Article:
When Fall Fashion Week rolled out in New York in February, many designers were reversing course on their hem lengths—and not always in the same direction. While there were not many mini-skirts, there also were fewer of the full-length gowns than were seen last season. Some designers—most notably Alexander Wang—chose to go with several seemingly low hemlines, but then introduced soaring slits and gaps causing them to almost defy hemline definition.
The hemline index as calculated by Business Inside—yes it is a real index—rose to 44.38 from 35.04 last season. In a time when economic indicators are as plentiful as they are mixed, it may be one of the most apt indicators of the time. Lore says when the economy is good, hemlines rise and when soured, the hemlines fall. While hemlines seem to be going in many directions at once this season, the average is rising—much like the U.S. economy.
While the economy gains speed, workforce managers are feeling the pinch of a tightening talent market. A recent Corporate Executive Board study showed the average number of applications received per position fell to 118 from 187 one year earlier. Of those applications, respondents to the study said just one-third met the basic requirements for the position they were applying for.
Late last year, a survey of C-Level executives around the world by Lloyd’s of London ranked talent and skills shortages as the second-largest risk to their business. In 2009, talent worries were ranked as just the 22nd largest concern.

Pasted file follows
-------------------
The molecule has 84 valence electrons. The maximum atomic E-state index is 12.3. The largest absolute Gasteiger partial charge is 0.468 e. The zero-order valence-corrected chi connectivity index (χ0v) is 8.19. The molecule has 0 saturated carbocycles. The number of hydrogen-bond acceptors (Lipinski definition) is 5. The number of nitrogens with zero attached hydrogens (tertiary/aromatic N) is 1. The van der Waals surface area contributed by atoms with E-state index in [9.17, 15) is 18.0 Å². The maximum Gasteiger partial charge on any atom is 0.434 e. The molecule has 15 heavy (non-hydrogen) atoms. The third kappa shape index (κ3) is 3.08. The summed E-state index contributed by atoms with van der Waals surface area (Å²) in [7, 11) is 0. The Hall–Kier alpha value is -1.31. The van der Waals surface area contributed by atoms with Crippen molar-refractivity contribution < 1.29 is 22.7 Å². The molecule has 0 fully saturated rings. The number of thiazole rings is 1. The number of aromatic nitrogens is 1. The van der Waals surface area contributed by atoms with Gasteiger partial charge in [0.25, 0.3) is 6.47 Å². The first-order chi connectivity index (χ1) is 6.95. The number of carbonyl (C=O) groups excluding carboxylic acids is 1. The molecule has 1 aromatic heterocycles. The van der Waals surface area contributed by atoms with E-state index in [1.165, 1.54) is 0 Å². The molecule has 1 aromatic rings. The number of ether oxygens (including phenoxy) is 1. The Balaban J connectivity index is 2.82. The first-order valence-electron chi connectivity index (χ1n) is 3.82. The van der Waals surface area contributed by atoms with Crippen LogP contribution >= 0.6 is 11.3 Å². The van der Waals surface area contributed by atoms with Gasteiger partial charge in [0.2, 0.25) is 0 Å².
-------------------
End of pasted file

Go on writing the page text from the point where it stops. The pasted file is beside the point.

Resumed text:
“The scales of the labor market have clearly shifted over the last six-to-twelve months, and now we are seeing that accelerating in the professional ranks,” says Rob Romaine, president of MRINetwork. “Top talent is no longer looking at a stable job and saying, ‘I’m happy to at least have that.’ Rather, they are opening up when recruiters call and are starting to explore what will really make them happy—financially or otherwise.”
Since early in 2010, the number of people who voluntarily left a position each month has been steadily rising to nearly 2 million, up more than 30 percent from its lows. “Having employees more interested in pursuing new opportunities is a double-edged sword for organizations,” says Romaine. “It’s going to be hard not to lose some top performers, as they will likely have the most opportunities presented to them. But while the field of top performers who are actively applying for positions is still very low, the numbers who are open to recruiting calls now is above average.”
During the years of tough economic times, the fear of the unknown was enough to keep many top performers in place. Although recent positive employment and economic news has not removed the possibility of another slowdown, it has given the workforce enough confidence to accept the risk associated with changing jobs.
“The economy will continue to be in a fragile place for much of the near future, with profit margins closely guarded and customers highly cost-conscious. Losing key staff or having continuity-of-services issues in this stage of a recovery will be damaging,” notes Romaine. “On the other hand, the worst possible outcome of bringing in top talent right now is that they will take pressure off existing staff, decrease turnover, and put a company in a powerful position to capture market share.”